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Mahler: Symphony No. 4

Gustav Mahler , Willem Mengelberg , Amsterdam Royal Concertgebouw Orchestra , Jo Vincent Audio CD
4.7 out of 5 stars  See all reviews (3 customer reviews)

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MP3 Music, 4 Songs, 2010 $9.49  
Audio CD, 1990 --  

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Song TitleArtist Time Price
listen  1. Symphony No.4 In G - 1. Bedächtig. Nicht Eilen - Recht GemächlichRoyal Concertgebouw Orchestra17:19Album Only
listen  2. Symphony No.4 In G - 2. In Gemächlicher Bewegung. Ohne HastRoyal Concertgebouw Orchestra 8:19Album Only
listen  3. Symphony No.4 In G - 3. Ruhevoll (Poco Adagio)Royal Concertgebouw Orchestra21:27Album Only
listen  4. Symphony No.4 In G - 4. Sehr Behaglich: ''Wir Genießen Die Himmlischen Freuden''Royal Concertgebouw Orchestra 9:56Album Only

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Product Details

  • Performer: Jo Vincent
  • Orchestra: Amsterdam Royal Concertgebouw Orchestra
  • Conductor: Willem Mengelberg
  • Composer: Gustav Mahler
  • Audio CD (February 5, 1990)
  • Number of Discs: 1
  • Label: Philips
  • ASIN: B00008FJJ6
  • Average Customer Review: 4.7 out of 5 stars  See all reviews (3 customer reviews)
  • Amazon Best Sellers Rank: #657,101 in Music (See Top 100 in Music)

Customer Reviews

4.7 out of 5 stars
4.7 out of 5 stars
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Most Helpful Customer Reviews
4 of 4 people found the following review helpful
4.0 out of 5 stars A door opened, a look back January 3, 2011
Format:Audio CD|Verified Purchase
I've been listening to the DG recently released Mahler
Complete Edition Gustav Mahler: Complete Edition that I find absolutely superlative - except that I was disappointed with the inclusive of the 4th Symphony with Boulez and the Cleveland Symphony. So I have been listening to other performances, and I stumbled across an authorized Philips release of the Mengelberg 1939 reading of the symphony. I'm not a fan of historical recordings, and I'm suspicious of reviewers who wax poetic about all of the detail they hear in a particular recording (that because of its age or acoustic or early electrical recording technique or performance venue simply isn't there to be heard), but that's my opinion, and as I read more about this particular [live] recording, I grew more hesitate because of comments about the quality of the acetate used to make the master and the inherit defects of that master. So I decided not to buy the CD (or any of the many public performances CDs), and simply download the recording. I'm listening to it now and I am pretty amazed about how clear, detailed, moving, and wonderful this performance is... yes, there is surface noise, there are "whooshes" and a persistent ticking, but its not distracting, the ear adjusts. Here is a performance from a conductor who heard Mahler perform the piece, attended rehearsals (can you imagine?) and made amendations to his conducting score based on what he heard and what Mahler said. In short, this recording is a worthly companion to the other great Mahler recordings we are blessed to have including the many included in the "Complete Edition' box.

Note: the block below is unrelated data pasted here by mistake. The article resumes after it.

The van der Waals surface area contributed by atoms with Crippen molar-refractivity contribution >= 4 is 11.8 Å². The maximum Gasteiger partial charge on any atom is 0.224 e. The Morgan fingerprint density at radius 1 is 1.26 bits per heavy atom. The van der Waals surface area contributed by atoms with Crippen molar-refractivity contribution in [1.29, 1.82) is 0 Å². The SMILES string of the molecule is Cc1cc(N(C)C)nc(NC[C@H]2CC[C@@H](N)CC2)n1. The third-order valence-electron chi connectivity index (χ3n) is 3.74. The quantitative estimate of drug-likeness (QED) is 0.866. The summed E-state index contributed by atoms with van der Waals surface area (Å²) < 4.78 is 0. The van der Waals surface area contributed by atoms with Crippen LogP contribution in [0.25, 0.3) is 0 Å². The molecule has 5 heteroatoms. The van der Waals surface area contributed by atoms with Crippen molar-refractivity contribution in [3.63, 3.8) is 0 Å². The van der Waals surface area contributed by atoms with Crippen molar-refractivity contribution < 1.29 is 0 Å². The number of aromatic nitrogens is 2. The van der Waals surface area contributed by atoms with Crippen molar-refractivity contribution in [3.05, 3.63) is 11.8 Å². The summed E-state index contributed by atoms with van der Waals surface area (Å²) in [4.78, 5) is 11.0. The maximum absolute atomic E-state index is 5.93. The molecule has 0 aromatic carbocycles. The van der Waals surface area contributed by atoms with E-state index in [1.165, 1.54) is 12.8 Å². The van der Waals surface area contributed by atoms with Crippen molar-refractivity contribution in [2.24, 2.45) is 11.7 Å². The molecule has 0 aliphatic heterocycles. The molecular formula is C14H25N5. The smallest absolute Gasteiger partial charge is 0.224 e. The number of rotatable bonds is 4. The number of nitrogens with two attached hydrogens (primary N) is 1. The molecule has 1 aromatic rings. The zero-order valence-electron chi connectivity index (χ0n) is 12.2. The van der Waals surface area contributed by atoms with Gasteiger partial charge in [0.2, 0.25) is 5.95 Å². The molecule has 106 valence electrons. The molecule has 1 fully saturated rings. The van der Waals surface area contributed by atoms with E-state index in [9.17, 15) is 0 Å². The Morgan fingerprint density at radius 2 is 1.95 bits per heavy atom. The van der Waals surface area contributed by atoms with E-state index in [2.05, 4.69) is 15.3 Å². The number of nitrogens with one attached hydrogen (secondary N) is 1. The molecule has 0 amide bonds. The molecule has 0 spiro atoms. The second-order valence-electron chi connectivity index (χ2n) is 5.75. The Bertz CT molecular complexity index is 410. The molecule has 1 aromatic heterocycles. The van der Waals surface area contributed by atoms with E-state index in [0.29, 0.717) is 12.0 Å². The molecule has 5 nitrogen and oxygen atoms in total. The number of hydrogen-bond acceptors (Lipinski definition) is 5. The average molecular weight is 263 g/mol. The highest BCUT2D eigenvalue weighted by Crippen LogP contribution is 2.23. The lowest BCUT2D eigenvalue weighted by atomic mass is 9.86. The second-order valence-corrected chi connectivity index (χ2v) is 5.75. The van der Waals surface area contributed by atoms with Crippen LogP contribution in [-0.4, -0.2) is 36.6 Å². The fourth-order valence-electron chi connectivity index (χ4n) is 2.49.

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2 of 2 people found the following review helpful
Format:Audio CD
This is a very, very interesting recording, for all the historical reasons outlined by the other reviewers. Whether one can draw a straight line between what the young Mengelberg heard Mahler rehearse, and what he incorporated into this 1939 rendition, is somewhat debatable, and best left for Mahler specialists. What wasn't debatable for me, however, was what this rendition added to my understanding of the piece overall. I heard things in this rendition (especially the 3rd movement) that I've heard nowhere else.

I have many other renditions of this symphony, but this will be one to which I will return frequently. (As noted by others) Mengelberg's flexibility with tempi were more extreme than you'll be accustomed to with many other interpretations, but (by gum!), they all worked very well...this interpretation is all "of a piece", so to speak, regardless of how it relates to those done by others. I also must throw laurels at the feet of Jo Vincent, for her clear, innocent and very straightforward singing in the 4th movement. IMHO, those sopranos who approach their roles in this symphony more...operatically...tend to distract from the mood and the intent. Jo Vincents's intonation didn't seem absolutely perfect, but otherwise she just nailed it for me. She's right up there with Lucia Popp (Tennstedt's studio version on EMI.) as my favorite in this symphony.

A note on the quality of the sound. I have heard both the Philips recording of this work and also the cleaned up version done by those wizards at Pristine Classical. The latter really takes the sound quality to a new level..I'd recommend finding this recording on their website and downloading...economics about the same (if not better).
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5.0 out of 5 stars Hors concors November 3, 2009
Format:Audio CD
This recording is considered the way that Mahler would have conducted his
own symphony. He really conducted this work with the Concertgebouw, indeed,
and Mengelberg took his mastery style from the own composer. I think this
statement says it all.
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